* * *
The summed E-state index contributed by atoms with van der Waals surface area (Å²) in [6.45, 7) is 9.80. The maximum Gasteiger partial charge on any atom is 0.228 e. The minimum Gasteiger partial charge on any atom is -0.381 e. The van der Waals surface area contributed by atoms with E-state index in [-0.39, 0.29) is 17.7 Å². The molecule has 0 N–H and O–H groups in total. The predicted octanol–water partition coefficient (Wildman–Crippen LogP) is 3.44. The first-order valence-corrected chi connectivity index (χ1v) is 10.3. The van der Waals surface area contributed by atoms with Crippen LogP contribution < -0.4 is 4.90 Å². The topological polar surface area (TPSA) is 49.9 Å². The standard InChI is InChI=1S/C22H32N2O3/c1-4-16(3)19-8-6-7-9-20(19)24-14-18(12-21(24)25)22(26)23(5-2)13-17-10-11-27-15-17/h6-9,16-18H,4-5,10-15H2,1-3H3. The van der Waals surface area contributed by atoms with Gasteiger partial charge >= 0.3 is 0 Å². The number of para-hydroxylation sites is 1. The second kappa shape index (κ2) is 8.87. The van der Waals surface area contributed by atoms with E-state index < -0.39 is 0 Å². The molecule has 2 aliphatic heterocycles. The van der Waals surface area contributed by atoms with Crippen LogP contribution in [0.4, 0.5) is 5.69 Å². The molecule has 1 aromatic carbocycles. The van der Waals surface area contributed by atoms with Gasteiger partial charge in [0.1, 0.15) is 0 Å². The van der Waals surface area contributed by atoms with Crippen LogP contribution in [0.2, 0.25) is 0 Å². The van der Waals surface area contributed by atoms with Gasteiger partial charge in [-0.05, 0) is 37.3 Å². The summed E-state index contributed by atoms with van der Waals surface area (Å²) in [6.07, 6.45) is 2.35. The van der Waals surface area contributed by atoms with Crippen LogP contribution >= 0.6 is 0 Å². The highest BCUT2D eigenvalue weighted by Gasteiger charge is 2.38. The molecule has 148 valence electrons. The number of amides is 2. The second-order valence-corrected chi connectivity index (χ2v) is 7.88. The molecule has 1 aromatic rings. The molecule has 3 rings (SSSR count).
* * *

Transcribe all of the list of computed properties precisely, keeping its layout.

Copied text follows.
The summed E-state index contributed by atoms with van der Waals surface area (Å²) in [6.45, 7) is 9.80. The maximum Gasteiger partial charge on any atom is 0.228 e. The minimum Gasteiger partial charge on any atom is -0.381 e. The van der Waals surface area contributed by atoms with E-state index in [-0.39, 0.29) is 17.7 Å². The molecule has 0 N–H and O–H groups in total. The predicted octanol–water partition coefficient (Wildman–Crippen LogP) is 3.44. The first-order valence-corrected chi connectivity index (χ1v) is 10.3. The van der Waals surface area contributed by atoms with Crippen LogP contribution < -0.4 is 4.90 Å². The topological polar surface area (TPSA) is 49.9 Å². The standard InChI is InChI=1S/C22H32N2O3/c1-4-16(3)19-8-6-7-9-20(19)24-14-18(12-21(24)25)22(26)23(5-2)13-17-10-11-27-15-17/h6-9,16-18H,4-5,10-15H2,1-3H3. The van der Waals surface area contributed by atoms with Gasteiger partial charge >= 0.3 is 0 Å². The number of para-hydroxylation sites is 1. The second kappa shape index (κ2) is 8.87. The van der Waals surface area contributed by atoms with E-state index < -0.39 is 0 Å². The molecule has 2 aliphatic heterocycles. The van der Waals surface area contributed by atoms with Crippen LogP contribution in [0.4, 0.5) is 5.69 Å². The molecule has 1 aromatic carbocycles. The van der Waals surface area contributed by atoms with Gasteiger partial charge in [0.1, 0.15) is 0 Å². The van der Waals surface area contributed by atoms with Crippen LogP contribution in [0.2, 0.25) is 0 Å². The van der Waals surface area contributed by atoms with Gasteiger partial charge in [-0.05, 0) is 37.3 Å². The summed E-state index contributed by atoms with van der Waals surface area (Å²) in [6.07, 6.45) is 2.35. The van der Waals surface area contributed by atoms with Crippen LogP contribution >= 0.6 is 0 Å². The highest BCUT2D eigenvalue weighted by Gasteiger charge is 2.38. The molecule has 148 valence electrons. The number of amides is 2. The second-order valence-corrected chi connectivity index (χ2v) is 7.88. The molecule has 1 aromatic rings. The molecule has 3 rings (SSSR count).